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The Student Newspaper of Hopkins School

A Journey, Not A Race

In elementary school, my brother’s second grade teacher announced on Parents’ Night that he believed the sole purpose of second grade to be to prepare the students for third grade.
My parents came home surprised by his utilitarian attitude, but all too often throughout elementary and high school this forward motion feels to be the main goal: simply to get kids on to the next grade. In Junior School we are preparing to handle the demands of high school, in high school we are preparing for college, in college we are preparing for the rest of our lives. With all of this forward thinking, it can become difficult to not obsessively think about the future.

I admit that I spend way too much time thinking about and planning for the future. I start thinking about my summers in October, and I love thinking about what the future holds. Recently, my friend and I were discussing our life plans and imagining where we are going to live and what we see ourselves becoming. I realized that three years ago, I could not have imagined the person that I am today, so what makes me think that now I am capable of predicting the person who I will be in three years, let alone thirty? I can get so caught up in the excitement of planning that I sometimes forget to enjoy my life and who I am today.

Pondering for the future isn’t necessarily a bad thing and, like all things, is good in moderation. Thinking about the future can be a great source of motivation during a
difficult week and give your- self a goal to work towards, but with the pressure that we high school students, face to go to a good college and then have a “successful” career, it can be hard to enjoy the journey. To students, it can sometimes feel more like an endless cycle of preparation than something to cherish and enjoy. It is easy to get caught in the mindset that all we are doing is preparing for the future, when in reality our Hopkins experiences are doing so much more.

I am just beginning to learn how to live in the moment. Going into Senior Year, I knew that it would be easy for me to become preoccupied with the future. After dropping my brother off at college, I was overwhelmingly jealous that he was getting to start a new chapter of his life while I was stuck at home, but in the days that followed, I forced myself to stop daydreaming about the adventures I will have in college and instead focus on the fun moments that I have on a daily basis. Enjoying these beautiful moments can be challenging, but the future will work itself out.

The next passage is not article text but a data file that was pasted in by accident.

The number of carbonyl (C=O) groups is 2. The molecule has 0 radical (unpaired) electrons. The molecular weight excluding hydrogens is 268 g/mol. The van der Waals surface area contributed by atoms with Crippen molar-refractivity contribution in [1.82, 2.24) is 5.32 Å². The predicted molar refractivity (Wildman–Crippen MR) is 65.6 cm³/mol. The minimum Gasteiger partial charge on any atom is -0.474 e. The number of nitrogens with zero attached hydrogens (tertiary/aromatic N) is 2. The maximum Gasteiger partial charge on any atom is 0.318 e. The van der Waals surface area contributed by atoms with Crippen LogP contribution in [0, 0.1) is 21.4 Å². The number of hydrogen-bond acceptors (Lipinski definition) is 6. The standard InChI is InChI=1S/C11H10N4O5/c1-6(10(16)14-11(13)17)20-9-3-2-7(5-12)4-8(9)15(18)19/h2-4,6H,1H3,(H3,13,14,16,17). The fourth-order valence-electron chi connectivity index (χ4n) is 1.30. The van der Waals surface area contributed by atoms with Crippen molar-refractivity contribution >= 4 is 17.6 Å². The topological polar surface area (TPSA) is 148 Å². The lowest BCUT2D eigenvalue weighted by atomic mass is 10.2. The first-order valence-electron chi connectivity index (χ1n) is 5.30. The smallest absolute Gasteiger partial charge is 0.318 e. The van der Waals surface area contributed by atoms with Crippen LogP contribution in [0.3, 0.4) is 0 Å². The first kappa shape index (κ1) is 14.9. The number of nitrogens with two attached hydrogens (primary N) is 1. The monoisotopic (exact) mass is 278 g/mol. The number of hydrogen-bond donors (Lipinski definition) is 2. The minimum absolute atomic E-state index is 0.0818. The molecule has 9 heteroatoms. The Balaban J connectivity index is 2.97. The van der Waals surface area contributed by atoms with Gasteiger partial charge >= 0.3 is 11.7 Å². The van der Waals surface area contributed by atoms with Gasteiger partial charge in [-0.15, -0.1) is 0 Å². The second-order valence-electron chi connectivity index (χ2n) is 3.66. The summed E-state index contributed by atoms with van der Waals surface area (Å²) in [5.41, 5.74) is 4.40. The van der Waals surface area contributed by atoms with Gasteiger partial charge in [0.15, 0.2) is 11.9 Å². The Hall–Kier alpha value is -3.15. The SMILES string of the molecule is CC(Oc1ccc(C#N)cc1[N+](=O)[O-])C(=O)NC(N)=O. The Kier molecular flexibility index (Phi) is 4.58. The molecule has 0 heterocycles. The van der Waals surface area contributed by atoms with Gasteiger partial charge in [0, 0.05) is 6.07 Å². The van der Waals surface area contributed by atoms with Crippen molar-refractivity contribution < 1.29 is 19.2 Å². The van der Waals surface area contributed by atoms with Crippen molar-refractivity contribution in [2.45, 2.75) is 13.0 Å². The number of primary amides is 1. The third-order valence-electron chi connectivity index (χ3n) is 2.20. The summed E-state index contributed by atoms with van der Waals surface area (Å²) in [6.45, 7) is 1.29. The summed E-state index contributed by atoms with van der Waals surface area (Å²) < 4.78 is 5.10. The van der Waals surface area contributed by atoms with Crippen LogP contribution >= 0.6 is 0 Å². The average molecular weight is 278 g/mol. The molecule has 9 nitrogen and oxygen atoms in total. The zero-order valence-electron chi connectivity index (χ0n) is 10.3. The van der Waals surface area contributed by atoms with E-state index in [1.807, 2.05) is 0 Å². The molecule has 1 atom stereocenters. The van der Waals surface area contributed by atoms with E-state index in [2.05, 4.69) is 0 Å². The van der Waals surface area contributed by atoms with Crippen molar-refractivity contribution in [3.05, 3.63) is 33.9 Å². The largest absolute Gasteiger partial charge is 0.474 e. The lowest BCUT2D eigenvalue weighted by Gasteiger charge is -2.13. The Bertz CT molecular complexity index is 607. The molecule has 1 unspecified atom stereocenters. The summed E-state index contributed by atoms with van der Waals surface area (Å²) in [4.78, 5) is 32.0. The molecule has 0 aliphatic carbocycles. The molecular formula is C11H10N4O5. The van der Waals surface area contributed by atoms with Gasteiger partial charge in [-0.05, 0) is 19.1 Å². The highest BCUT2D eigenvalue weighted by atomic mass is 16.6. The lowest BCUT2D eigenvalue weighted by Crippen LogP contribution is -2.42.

- Lilly Tipton '18
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Editor in Chief 
Theodore Tellides

Managing Editor 
Katie Broun

News
Sarah Roberts
JR Stauff
Zoe Kim
Julia Kosinski
Features
Connor Pignatello
Izzy Lopez-Kalapir
Lily Meyers
Veronica Yarovinsky

Arts
Ellie Doolittle
Katherine Takoudes
Leah Miller
Op/Ed
Connor Hartigan
Saloni Jain
Simon Bazelon

Sports
Audrey Braun
Alex Hughes
Teddy Glover
Anushree Vashist
Voices
Sara Chung
Saira Munshani
George Kosinski

Editors-at-Large
Olivia Capasso
Elena Savas
Noah Schmeisser
Ziggy Gleason
Casey Gleason
Cartoonists
Melody Parker
Arthur Masiukiwicz

Webmasters
Nina Barandiaran
Arushi Srivastava

Business Managers
Caitlyn Chow
Sophia Fitzsimonds

Faculty Advisers
Elizabeth Gleason
Jennifer Nicolelli
Sorrel Westbrook
The Razor's Edge reflects the opinion of 4/5 of the editorial board and will not be signed. The Razor welcomes letters to the editor but reserves the right to decide which letters to publish, and to edit letters for space reasons. Unsigned letters will not be published, but names may be withheld on request. Letters are subject to the same libel laws as articles. The views expressed in letters are not necessarily those of the editorial board.
     
The Razor,
 an open forum publication, is published monthly during the school year by students of: 
Hopkins School
986 Forest Road
New Haven, CT 06515

Phone: 203.397.1001 x271
Email: jnicolelli@hopkins.edu